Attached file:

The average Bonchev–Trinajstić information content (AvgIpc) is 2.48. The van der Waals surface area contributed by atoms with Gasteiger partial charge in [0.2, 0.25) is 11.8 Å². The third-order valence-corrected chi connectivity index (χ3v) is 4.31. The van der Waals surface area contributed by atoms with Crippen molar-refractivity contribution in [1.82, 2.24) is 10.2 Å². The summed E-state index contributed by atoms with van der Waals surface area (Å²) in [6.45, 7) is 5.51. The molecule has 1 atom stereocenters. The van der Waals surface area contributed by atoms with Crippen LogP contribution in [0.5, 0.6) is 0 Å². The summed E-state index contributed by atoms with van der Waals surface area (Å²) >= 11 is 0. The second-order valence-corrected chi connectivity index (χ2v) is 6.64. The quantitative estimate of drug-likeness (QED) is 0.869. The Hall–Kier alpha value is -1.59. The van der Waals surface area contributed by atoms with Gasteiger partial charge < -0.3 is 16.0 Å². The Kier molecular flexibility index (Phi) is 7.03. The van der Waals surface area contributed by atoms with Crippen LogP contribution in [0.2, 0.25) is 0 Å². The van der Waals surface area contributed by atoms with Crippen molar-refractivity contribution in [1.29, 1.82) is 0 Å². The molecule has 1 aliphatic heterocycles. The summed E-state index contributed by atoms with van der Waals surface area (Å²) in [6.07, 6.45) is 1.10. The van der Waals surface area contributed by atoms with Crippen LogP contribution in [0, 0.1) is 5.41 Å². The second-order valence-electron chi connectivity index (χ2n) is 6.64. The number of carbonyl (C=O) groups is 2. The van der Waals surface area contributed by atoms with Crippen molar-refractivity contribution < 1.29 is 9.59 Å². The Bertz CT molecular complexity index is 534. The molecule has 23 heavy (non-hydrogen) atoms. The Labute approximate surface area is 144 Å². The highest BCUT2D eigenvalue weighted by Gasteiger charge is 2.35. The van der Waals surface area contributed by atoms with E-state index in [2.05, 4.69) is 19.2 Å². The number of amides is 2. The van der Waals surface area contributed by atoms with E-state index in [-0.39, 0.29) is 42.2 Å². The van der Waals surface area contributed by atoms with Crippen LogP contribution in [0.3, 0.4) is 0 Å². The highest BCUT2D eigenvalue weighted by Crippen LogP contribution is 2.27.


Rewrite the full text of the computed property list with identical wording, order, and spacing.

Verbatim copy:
The average Bonchev–Trinajstić information content (AvgIpc) is 2.48. The van der Waals surface area contributed by atoms with Gasteiger partial charge in [0.2, 0.25) is 11.8 Å². The third-order valence-corrected chi connectivity index (χ3v) is 4.31. The van der Waals surface area contributed by atoms with Crippen molar-refractivity contribution in [1.82, 2.24) is 10.2 Å². The summed E-state index contributed by atoms with van der Waals surface area (Å²) in [6.45, 7) is 5.51. The molecule has 1 atom stereocenters. The van der Waals surface area contributed by atoms with Crippen LogP contribution in [0.5, 0.6) is 0 Å². The summed E-state index contributed by atoms with van der Waals surface area (Å²) >= 11 is 0. The second-order valence-corrected chi connectivity index (χ2v) is 6.64. The quantitative estimate of drug-likeness (QED) is 0.869. The Hall–Kier alpha value is -1.59. The van der Waals surface area contributed by atoms with Gasteiger partial charge < -0.3 is 16.0 Å². The Kier molecular flexibility index (Phi) is 7.03. The van der Waals surface area contributed by atoms with Crippen LogP contribution in [0.2, 0.25) is 0 Å². The van der Waals surface area contributed by atoms with Crippen molar-refractivity contribution in [1.29, 1.82) is 0 Å². The molecule has 1 aliphatic heterocycles. The summed E-state index contributed by atoms with van der Waals surface area (Å²) in [6.07, 6.45) is 1.10. The van der Waals surface area contributed by atoms with Crippen LogP contribution in [0, 0.1) is 5.41 Å². The second-order valence-electron chi connectivity index (χ2n) is 6.64. The number of carbonyl (C=O) groups is 2. The van der Waals surface area contributed by atoms with Crippen molar-refractivity contribution < 1.29 is 9.59 Å². The Bertz CT molecular complexity index is 534. The molecule has 23 heavy (non-hydrogen) atoms. The Labute approximate surface area is 144 Å². The highest BCUT2D eigenvalue weighted by Gasteiger charge is 2.35. The van der Waals surface area contributed by atoms with E-state index in [2.05, 4.69) is 19.2 Å². The number of amides is 2. The van der Waals surface area contributed by atoms with E-state index in [-0.39, 0.29) is 42.2 Å². The van der Waals surface area contributed by atoms with Crippen LogP contribution in [0.3, 0.4) is 0 Å². The highest BCUT2D eigenvalue weighted by Crippen LogP contribution is 2.27.